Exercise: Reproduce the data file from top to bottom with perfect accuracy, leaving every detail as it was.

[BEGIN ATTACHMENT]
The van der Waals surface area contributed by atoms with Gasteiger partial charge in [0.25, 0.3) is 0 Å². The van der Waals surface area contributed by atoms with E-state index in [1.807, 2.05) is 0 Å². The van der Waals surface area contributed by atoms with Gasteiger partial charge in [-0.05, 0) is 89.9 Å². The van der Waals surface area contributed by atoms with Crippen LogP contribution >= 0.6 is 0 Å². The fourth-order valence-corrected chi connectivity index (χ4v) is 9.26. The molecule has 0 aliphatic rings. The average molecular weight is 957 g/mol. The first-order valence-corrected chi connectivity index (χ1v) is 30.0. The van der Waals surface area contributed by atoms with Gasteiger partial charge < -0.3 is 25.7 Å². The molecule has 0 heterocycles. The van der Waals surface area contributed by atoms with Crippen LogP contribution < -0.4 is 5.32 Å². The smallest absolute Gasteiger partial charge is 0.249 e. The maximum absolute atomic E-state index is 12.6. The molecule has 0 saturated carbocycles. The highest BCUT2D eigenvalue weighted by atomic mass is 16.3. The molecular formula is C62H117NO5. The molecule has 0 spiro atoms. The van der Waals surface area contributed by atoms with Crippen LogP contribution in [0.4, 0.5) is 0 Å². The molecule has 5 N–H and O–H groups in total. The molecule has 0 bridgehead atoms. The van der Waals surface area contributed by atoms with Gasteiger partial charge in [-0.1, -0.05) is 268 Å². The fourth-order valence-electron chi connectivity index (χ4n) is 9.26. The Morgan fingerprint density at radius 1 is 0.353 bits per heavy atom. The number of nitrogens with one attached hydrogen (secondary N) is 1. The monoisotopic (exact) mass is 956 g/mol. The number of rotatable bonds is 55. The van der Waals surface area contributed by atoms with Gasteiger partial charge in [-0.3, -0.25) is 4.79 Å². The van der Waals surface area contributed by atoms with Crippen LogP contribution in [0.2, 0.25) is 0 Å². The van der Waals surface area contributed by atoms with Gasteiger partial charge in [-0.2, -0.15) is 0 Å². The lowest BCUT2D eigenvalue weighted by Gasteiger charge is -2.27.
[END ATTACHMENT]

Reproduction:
The van der Waals surface area contributed by atoms with Gasteiger partial charge in [0.25, 0.3) is 0 Å². The van der Waals surface area contributed by atoms with E-state index in [1.807, 2.05) is 0 Å². The van der Waals surface area contributed by atoms with Gasteiger partial charge in [-0.05, 0) is 89.9 Å². The van der Waals surface area contributed by atoms with Crippen LogP contribution >= 0.6 is 0 Å². The fourth-order valence-corrected chi connectivity index (χ4v) is 9.26. The molecule has 0 aliphatic rings. The average molecular weight is 957 g/mol. The first-order valence-corrected chi connectivity index (χ1v) is 30.0. The van der Waals surface area contributed by atoms with Gasteiger partial charge < -0.3 is 25.7 Å². The molecule has 0 heterocycles. The van der Waals surface area contributed by atoms with Crippen LogP contribution < -0.4 is 5.32 Å². The smallest absolute Gasteiger partial charge is 0.249 e. The maximum absolute atomic E-state index is 12.6. The molecule has 0 saturated carbocycles. The highest BCUT2D eigenvalue weighted by atomic mass is 16.3. The molecular formula is C62H117NO5. The molecule has 0 spiro atoms. The van der Waals surface area contributed by atoms with Crippen LogP contribution in [0.4, 0.5) is 0 Å². The molecule has 5 N–H and O–H groups in total. The molecule has 0 bridgehead atoms. The van der Waals surface area contributed by atoms with Gasteiger partial charge in [-0.1, -0.05) is 268 Å². The fourth-order valence-electron chi connectivity index (χ4n) is 9.26. The Morgan fingerprint density at radius 1 is 0.353 bits per heavy atom. The number of nitrogens with one attached hydrogen (secondary N) is 1. The monoisotopic (exact) mass is 956 g/mol. The number of rotatable bonds is 55. The van der Waals surface area contributed by atoms with Gasteiger partial charge in [-0.3, -0.25) is 4.79 Å². The van der Waals surface area contributed by atoms with Crippen LogP contribution in [0.2, 0.25) is 0 Å². The van der Waals surface area contributed by atoms with Gasteiger partial charge in [-0.2, -0.15) is 0 Å². The lowest BCUT2D eigenvalue weighted by Gasteiger charge is -2.27.